FIG. 2 shows the results of a pilot plant test, in which the reactor was purposely driven to the sticking limit by first lowering the resin density by increasing the hexene comonomer to ethylene molar ratio, then adding an ICA (isopentane) and then finally gradually increasing temperature. The comonomer to ethylene mole ratio was increased from 0.024 to 0.029 resulting in a decrease in the polymer density from 0.9167 to 0.9113 g/cc. The isopentane was then increased from 0 to 6.8 mole percent. This was followed by an increase in the reactor temperature set point from 175° F. (79.4° C.) in a series of 5° F. (2.7° C.) increments each hour. Note: due to specific constraints peculiar to this specific reactor, the addition of ICA and lowering of density were not individually sufficient to drive the polymer to the sticking point (although, if pushed further, each of these variables could have individually driven the polymer to the sticking point). Therefore the third variable, reactor temperature was necessary to arrive at the limiting sticking point in these experiments. These steps (adding ICA, increasing the comonomer concentration, then increasing reactor temperature) were taken sequentially. When the indicated bed temperature was 189.7° F. (87.6° C.), readings from two of three acoustic emission sensors, located 15.24 cm or 0.267 reactor diameters and 167.6 cm or 2.93 diameters above the distributor plate began to decrease, and the third sensor located on the overhead recycle line began to increase. As the temperature increase continued, the readings from these three sensors continued to exhibit this behavior as shown in FIG. 2. In contrast, the fluidized bulk density based on differential pressure reading decreased only slightly during this time, as also seen in FIG. 2. The drop in fluidized bulk density eventually became more pronounced, but this did not occur until shortly before a chunk formed (14 hours after. the start of the temperature ramp). We have found that the problem with fluidized bulk density (FBD) as determined by differential pressure (DP) cells (besides the “slow” response) is that it is essentially non-linear in its response to increasing stickiness, showing limited response until just before fluidization is lost. In this example, the FBD signal is initially weak and the signal becomes stronger only at the ultimate limit of ICA concentration is reached as the temperature was increased. Had this been an actual commercial operation, the operators likely would not have noticed the slight drop in FBD reading and would have continued to feed isopentane at a high rate, or continued to increase reactor temperature, driving the fluidized bed closer to the sticking limit. Therefore the FBD would not have provided a substantial meaningful indication of reactor trouble until just before the fluid bed became too sticky and possibly sintered (creating a chunk).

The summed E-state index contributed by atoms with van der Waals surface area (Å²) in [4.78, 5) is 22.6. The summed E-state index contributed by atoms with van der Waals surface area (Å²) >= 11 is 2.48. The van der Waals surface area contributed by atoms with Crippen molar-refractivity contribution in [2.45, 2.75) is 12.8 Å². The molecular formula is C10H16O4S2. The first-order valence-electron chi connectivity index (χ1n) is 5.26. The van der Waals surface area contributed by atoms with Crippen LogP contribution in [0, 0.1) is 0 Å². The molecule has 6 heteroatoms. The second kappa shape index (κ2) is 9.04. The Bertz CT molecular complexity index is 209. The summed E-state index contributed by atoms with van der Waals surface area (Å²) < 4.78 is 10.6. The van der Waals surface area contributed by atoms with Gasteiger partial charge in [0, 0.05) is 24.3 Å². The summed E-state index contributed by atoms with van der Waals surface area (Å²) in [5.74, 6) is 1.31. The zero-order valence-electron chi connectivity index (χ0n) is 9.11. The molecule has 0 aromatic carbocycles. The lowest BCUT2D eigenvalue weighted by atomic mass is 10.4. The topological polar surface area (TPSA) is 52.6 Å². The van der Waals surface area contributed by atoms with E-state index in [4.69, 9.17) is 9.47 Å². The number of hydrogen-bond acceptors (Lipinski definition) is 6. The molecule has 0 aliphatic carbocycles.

The experimental data provides some important and unexpected results. When the reactor temperature was increased in combination with lower resin density and ICA agent (isopentane) being present, the polymer bed was forced from a condition of smooth particulate fluidization to a point of excessive (or limiting) stickiness where particles began to sinter. This became progressively worse, and the bed reached its sticking point, which finally resulted in a fused mass of polymer and the formation of solid chunk. All the conventional sensors were able to detect the eventual chunking point, but the points in time at which the detection occurred were very different. Significant shifts in the instrument readings took place on the acoustic emission sensors 6½ hours, on the dP sensors 2½ hours and on the skin thermocouples 40 minutes prior to the actual shutdown. The advanced warning of 6½ hours is significant and would allow an operator to make several adjustments to prevent the point of limiting stickiness by adjusting the fluidization of the bed away from this point. This also will allow for optimization of the reactor production rate to match it to the ultimate reactor capacity.

While embodiments of the present invention have been described and illustrated by reference to particular embodiments, it will be appreciated by those of ordinary skill in the art that embodiments of the invention lend themselves to variations not necessarily illustrated herein. For this reason, then, reference should be made solely to the appended claims for purposes of determining the true scope of the present invention

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Classifications
U.S. Classification526/348, 526/348.3, 526/170, 526/90, 526/348.5, 526/348.4
International ClassificationC08F210/00, C08F10/14, C08F4/00, C08F4/72
Cooperative ClassificationC08F2400/02, G05B15/02, C08F210/16, B01J2219/00268, B01J8/1872, G01N29/449, G01N2291/0251, B01J2219/00216, B01J2219/002, B01J2208/00061, G01N29/38, B01J2219/00231, B01J8/1809, B01J2219/00234, G01N29/14
European ClassificationG01N29/44S, G01N29/14, G01N29/38, G05B15/02, B01J8/18D, B01J8/18L, C08F210/16